When considering a by-product, can this material or waste be used in another industry or in another manufacturing process instead of putting it into the environment, moving “from waste to resources” as the OECD says?
Improving resource productivity and ensuring a sustainable resource and materials management building on the principle of the 3Rs (reduce, reuse, recycle) is a central element of green growth policies. It helps to improve the environment, by reducing the amount of resources that the economy requires and diminishing the associated environmental impacts, and sustain economic growth by securing adequate supplies of materials and
Over the past two decades, OECD governments, the private sector and others have spent considerable resources on environmental protection and waste reduction. Yet, waste generation is still on the rise.
Let’s be honest, waste reduction doesn’t have much of a ring to it. To many, it’s a complex policy issue without much hope if consumers keep throwing their cans away in the street.
Extended Producer Responsibility (EPR) is increasingly recognised worldwide as an efficient waste management policy to help improve recycling and reduce landfilling of products and materials. This Forum took place on 17-19 June 2014, in Tokyo, Japan, to identify key challenges and opportunities for further developing EPR policies.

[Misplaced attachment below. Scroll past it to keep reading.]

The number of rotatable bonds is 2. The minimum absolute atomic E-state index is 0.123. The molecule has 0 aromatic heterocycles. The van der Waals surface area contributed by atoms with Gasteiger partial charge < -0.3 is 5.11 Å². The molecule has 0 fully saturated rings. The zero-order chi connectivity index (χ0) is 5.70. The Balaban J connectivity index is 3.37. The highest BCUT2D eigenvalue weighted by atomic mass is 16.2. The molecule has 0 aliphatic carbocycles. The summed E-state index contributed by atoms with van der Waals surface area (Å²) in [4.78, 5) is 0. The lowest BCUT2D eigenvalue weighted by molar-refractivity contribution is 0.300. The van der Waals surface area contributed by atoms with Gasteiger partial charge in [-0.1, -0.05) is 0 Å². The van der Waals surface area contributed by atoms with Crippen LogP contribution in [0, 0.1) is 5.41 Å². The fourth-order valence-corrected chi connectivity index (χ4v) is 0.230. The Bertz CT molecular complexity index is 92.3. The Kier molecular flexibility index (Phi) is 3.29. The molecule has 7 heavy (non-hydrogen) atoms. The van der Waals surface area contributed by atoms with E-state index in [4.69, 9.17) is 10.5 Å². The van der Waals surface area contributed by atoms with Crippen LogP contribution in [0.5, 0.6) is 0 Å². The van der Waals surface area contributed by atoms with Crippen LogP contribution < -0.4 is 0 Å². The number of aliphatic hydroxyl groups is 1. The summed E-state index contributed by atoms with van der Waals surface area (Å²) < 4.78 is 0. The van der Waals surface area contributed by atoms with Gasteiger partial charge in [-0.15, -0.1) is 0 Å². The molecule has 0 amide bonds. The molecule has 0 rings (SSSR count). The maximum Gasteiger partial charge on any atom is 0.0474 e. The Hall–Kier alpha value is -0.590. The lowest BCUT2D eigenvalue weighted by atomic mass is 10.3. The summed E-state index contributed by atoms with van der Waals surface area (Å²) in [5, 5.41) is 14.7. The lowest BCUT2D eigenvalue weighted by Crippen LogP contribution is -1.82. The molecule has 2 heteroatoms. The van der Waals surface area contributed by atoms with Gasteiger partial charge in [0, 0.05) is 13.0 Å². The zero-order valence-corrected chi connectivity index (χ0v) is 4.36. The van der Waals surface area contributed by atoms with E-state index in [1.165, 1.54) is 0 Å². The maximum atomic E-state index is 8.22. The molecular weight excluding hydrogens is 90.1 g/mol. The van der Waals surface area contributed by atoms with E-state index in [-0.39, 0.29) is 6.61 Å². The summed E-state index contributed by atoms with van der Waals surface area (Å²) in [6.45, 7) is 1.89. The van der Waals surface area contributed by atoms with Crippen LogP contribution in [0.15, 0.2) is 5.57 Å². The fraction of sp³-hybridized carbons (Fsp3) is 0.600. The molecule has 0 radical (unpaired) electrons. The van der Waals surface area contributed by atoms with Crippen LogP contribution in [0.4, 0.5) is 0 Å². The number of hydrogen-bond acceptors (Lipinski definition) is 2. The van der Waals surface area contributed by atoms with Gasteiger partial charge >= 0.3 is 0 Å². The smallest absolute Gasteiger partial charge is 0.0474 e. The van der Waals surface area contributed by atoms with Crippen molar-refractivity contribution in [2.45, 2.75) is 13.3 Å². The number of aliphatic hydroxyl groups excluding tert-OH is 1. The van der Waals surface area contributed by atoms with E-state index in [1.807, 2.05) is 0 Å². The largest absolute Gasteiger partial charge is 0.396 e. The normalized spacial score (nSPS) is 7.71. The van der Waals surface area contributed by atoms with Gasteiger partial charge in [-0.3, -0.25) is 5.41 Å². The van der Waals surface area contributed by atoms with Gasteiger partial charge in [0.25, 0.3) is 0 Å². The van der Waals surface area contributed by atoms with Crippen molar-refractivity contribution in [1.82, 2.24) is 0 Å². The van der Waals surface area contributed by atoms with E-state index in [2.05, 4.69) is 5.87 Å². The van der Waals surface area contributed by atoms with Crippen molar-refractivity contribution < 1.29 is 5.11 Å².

Have you ever wondered who was paying to recycle that plastic bottle you just threw away?
The OECD Environmental Strategy clearly outlines the need for governments to look for integrated solutions such as sustainable materials management to address current environmental concerns. Ideally public authorities should try to internalise all negative environmental externalities in the prices facing firms and consumers at all stages of the life-cycle.
The OECD is developing international policies to promote and harmonise the environmentally sound management (ESM) of wastes within the OECD area.
The OECD Council approved the Opinion of the Environment Policy Committee regarding the compliance by Israel with the OECD Decision C(2001)107/FINAL which establishes the OECD Control system for waste destined for recovery. Since 1992, transboundary movements of recyclable wastes between OECD countries are regulated by this Decision, established by OECD Council, and designed as an agreement under Article 11 of the Basel Convention.
The OECD report “Greenhouse gas emissions and the potential for mitigation from materials management within OECD countries” provides support to governments in showing the importance of using a life-cycle approach to analyse GHG mitigation options from materials management.